Macbeth: the Main Theme of Evil

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Macbeth: The Main Theme of Evil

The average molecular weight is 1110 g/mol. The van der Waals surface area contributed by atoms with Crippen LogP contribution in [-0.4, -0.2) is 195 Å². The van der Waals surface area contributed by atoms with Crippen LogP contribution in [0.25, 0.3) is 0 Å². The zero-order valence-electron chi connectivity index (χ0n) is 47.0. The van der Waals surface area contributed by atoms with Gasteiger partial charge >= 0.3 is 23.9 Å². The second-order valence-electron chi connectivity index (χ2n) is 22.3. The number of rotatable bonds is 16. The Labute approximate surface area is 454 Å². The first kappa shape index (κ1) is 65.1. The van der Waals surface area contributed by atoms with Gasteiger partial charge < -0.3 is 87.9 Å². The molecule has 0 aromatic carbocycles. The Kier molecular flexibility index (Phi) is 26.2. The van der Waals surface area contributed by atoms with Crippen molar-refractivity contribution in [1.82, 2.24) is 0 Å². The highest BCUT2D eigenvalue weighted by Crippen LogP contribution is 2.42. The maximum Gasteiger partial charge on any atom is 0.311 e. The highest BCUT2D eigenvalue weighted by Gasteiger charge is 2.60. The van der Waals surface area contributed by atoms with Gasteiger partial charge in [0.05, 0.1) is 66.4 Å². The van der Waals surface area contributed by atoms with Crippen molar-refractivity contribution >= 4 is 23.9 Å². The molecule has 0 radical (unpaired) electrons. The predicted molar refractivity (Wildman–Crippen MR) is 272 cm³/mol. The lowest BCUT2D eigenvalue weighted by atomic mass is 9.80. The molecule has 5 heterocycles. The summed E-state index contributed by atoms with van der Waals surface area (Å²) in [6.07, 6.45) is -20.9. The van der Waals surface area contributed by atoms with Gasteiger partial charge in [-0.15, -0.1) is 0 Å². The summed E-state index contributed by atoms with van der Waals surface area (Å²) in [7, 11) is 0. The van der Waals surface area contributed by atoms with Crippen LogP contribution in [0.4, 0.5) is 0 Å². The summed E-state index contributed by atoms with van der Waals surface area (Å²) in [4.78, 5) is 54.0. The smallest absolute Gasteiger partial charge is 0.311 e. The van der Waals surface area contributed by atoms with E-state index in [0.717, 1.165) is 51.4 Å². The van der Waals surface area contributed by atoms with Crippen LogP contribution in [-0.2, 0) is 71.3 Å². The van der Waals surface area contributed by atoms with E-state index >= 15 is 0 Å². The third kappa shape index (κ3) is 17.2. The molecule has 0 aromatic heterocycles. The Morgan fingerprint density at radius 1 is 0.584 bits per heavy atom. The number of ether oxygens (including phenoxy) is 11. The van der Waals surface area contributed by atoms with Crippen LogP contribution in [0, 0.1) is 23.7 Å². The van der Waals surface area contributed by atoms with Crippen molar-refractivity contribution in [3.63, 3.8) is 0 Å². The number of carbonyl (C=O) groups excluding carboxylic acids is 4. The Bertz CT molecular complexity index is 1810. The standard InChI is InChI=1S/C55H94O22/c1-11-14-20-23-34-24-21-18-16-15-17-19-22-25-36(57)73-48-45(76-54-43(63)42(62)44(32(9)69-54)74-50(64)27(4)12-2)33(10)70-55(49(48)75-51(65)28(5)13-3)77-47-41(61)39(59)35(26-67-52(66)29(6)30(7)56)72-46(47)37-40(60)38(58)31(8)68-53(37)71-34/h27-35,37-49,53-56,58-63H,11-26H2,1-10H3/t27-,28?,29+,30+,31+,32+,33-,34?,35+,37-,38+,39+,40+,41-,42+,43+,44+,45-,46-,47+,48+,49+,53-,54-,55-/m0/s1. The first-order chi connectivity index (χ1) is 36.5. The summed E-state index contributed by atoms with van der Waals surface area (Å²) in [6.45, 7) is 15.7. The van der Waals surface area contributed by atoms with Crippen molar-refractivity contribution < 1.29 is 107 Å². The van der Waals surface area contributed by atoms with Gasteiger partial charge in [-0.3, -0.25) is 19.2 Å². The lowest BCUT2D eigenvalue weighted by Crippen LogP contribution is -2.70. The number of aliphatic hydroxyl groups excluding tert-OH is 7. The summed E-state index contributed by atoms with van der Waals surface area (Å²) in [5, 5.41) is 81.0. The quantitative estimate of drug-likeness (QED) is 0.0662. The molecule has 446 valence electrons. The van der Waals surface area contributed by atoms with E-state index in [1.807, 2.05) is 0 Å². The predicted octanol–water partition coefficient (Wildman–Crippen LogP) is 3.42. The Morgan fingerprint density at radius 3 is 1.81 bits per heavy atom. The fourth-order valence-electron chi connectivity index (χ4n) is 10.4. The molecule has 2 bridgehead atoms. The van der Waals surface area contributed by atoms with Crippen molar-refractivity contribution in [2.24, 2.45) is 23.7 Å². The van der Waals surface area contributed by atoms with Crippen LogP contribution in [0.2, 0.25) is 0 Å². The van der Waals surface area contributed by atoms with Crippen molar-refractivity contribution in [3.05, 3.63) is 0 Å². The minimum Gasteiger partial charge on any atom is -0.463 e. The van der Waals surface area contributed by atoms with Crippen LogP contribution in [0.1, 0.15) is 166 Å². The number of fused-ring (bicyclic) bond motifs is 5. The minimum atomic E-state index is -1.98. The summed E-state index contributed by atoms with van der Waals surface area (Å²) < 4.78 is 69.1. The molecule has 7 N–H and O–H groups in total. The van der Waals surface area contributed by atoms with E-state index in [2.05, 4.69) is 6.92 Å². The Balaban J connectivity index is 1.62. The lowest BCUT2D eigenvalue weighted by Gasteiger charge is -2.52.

William Shakespeare's "Macbeth" is a play in which a man by the name of Macbeth, who is presented as a mature man with an uncertain character. At the beginning of the story, Macbeth's character was a character with strong morals. As the play went on though, Macbeth's morality lessened immensely. After killing Duncan he was very paranoid and feared the consequences that would arise. He knew what he had done wrong. In comparing Duncan's murder with his best friend, Banquo's murder, He was much more relaxed after Banquo's death. His character shifted throughout the play. Macbeth, at this point did anything to keep his crown, even so far as to getting killed for it! I think that some sort of anatomy of evil was responsible for Macbeth's as well as other characters' wrongdoings in the story. Each character in the story had to either fight it or give into it. In Macbeth's case, he fought it and lost, and therefore, gave into it. The play makes several points about the nature of evil. One point it makes is that evil is not normal in human nature. Macbeth and Lady Macbeth have to sort of "trick" themselves into murdering Duncan. First, Lady Macbeth has to beg evil spirits to tear all human feeling from her ("...spirits / That tend on mortal thoughts..." [Act I, Scene V, Lines 41-42] "Stop up th' accessand passage to remorse / That no compunctious visitings of nature / Shake my fell purpose..."[Act I, Scene V, Lines 45-47]) and then she has to make Macbeth ignore his own conscience ("Yet do I fear thy nature; It is too full o' th' milk of human kindness To catch the nearest way" [Act I, Scene V, Lines 17-19]) Once she has seen her husband's ambition has been inflamed, she is willing to risk anything to help him get the crown. It was as if she were taking her heart out to make her husband king. She has been very successful of emptying herself of human feeling. By the end of the play, both characters have been destroyed from within. Fear...
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